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Friday, October 28, 2016

Daily Devotion for February 7, 2013

Serenity in God, Martin, Saint Anselm
Original painting Serenity by Henri-Jean Martin (ca. 1899), text by St. Anselm of Canterbury (1088).



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lessons and scripture

Lord's Prayer

Our Father, who art in heaven, hallowed be thy name. Thy kingdom come; Thy will be done, on earth as it is in heaven. Give us this day our daily bread, and forgive us our trespasses, as we forgive those who trespass against us. And lead us not into temptation, but deliver us from evil.

For Thine is the kingdom, and the power, and the glory, forever and ever.


Prayer for the Morning

Heavenly Lord, you have brought me to the beginning of a new day. As the world is renewed fresh and clean, so I ask you to renew my heart with your strength and purpose. Forgive me the errors of yesterday and bless me to walk closer in your way today. This is the day I begin my life anew; shine through me so that every person I meet may feel your presence in my soul. Take my hand, precious Lord, for I cannot make it by myself. Through Christ I pray and live,


Prayer for Humility

Heavenly Father, who sent your Son to ride on an ass and to work as a simple carpenter: if you so humbled yourself to save me, how can I puff myself up with pride above others? Let me follow Christ's example, never to inflate myself with pride of status, of opinion, or of any of the gifts you have bestowed upon me.

Give me the grace to realize my ignorance, admit my mistakes, recognize my needs. Let me welcome good advice and sound rebuke, without defensiveness. Grant me always to praise rather than criticize, sympathize rather than discourage, build rather than destroy, and when I am angry at the ignorance of another, to recall my own ignorance and remember that we are all your beloved children. Let my hope and glory be ever in you, and not in my own vanity. This I ask in Christ's sake,



May I go in peace, with God and with his other children, and may we love one another as Christ taught us. May I follow the example of good men of old, and may God comfort and help me and all who believe in Him, both in this world and in the world which is to come.


(Additional prayers may be found at Prayers for All Occasions.)
God be with you 'til we meet again.

The Plague of Flies by James Tissot, ca. 1896
The Plague of Flies by James Tissot, ca. 1896

Take a Break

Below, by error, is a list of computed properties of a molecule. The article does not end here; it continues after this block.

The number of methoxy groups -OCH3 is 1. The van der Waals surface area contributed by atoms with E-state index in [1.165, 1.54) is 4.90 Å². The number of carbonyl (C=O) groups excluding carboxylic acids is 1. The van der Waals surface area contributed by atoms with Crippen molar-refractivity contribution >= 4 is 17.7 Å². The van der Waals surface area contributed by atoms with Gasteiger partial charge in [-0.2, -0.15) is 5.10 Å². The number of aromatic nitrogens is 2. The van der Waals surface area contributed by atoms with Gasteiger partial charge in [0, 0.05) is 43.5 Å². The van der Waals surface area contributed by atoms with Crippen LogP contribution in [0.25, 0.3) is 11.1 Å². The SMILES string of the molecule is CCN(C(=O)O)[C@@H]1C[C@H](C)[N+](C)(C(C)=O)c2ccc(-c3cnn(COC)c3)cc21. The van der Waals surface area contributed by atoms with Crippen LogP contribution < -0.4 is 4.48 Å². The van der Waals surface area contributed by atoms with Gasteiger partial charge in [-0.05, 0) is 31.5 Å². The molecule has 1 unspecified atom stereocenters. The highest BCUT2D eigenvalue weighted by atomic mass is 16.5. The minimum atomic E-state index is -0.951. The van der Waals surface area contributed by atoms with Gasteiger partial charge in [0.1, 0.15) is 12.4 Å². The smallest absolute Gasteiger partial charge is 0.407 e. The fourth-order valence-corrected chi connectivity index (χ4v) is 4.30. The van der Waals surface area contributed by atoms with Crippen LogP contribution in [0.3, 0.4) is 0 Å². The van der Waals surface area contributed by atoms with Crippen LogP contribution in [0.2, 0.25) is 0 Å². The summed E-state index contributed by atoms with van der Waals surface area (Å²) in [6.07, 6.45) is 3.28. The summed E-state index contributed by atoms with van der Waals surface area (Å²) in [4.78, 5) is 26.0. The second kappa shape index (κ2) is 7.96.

Come now . . . fly for a moment from your affairs, escape for a little while from the tumults of your thoughts. Put aside now your weighty cares and leave your wearisome toils. Abandon yourself for a little to God and rest for a little in him.

~ Anselm of Canterbury (1088 A.D.)

Blue Latin Cross

Exodus 8:16-19 (The Message)

The Third Plague: Gnats (Strike Three: Gnats)

God said to Moses, “Tell Aaron, ‘Take your staff and strike the dust. The dust will turn into gnats all over Egypt.’”

He did it. Aaron grabbed his staff and struck the dust of the Earth; it turned into gnats, gnats all over people and animals. All the dust of the Earth turned into gnats, gnats everywhere in Egypt.

The magicians tried to produce gnats with their incantations but this time they couldn’t do it. There were gnats everywhere, all over people and animals.

The magicians said to Pharaoh, “This is God’s doing.” But Pharaoh was stubborn and wouldn’t listen. Just as God had said.

Notes on the Scripture

A Bit About Bible Translations

The Message: The Bible in Contemporary Language was translated from the Greek and Hebrew by Eugene H. Peterson; he published it piecemeal for eight years, finishing in eight years. The language is so informal that it often sounds like slang. His purpose was "to bring the New Testament to life for two different types of people: those who hadn't read the Bible because it seemed too distant and irrelevant and those who had read the Bible so much that it had become 'old hat'."

The Message Bible

The Message is not very accurate; Petersen was trying to create a document that would stimulate and encourage more than one that would be useful as a theological tool. All Bible translators face a tension between accuracy and readability, called the "dynamic and formal equivalence spectrum". The Message falls at the extreme end of the "dynamic" side. In fact, Petersen himself admits to being a bit uneasy when a passage from The Message is read in church as teachable Scripture.

I hated it when I first read it, but I have gradually come to realize what Petersen meant by having a translation that might shake up people who were getting a bit jaded. Now, I get a kick out of it. The passage today is actually reasonably accurate, enough to learn the lesson of the verses fully.

"Strike Three: Gnats"

The third plague shows a clear progression in the nature of the signs given to, and inflicted upon, Pharaoh and the Egyptians. The frogs were irritating, but they did not physically attack people. The gnats go a step further, because they actually assault the body, getting into people's eyes and noses. It is not a serious assault; the gnats do no harm. But still, there is a distinct difference between making the environment less comfortable, as in the first two plagues, and directly attacking people's bodies.

The plague is also now higher-level, because it cannot even be reproduced by Pharaoh's magicians, much less reversed or stopped. God is giving Pharaoh the chance to relent with a minimum amount of damage, raising the bar one step at a time. It is an Old Testament form of "progressive discipline".

endless knot

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Romans 10:9: If you declare with your mouth, “Jesus is Lord,” and believe in your heart that God raised him from the dead, you will be saved

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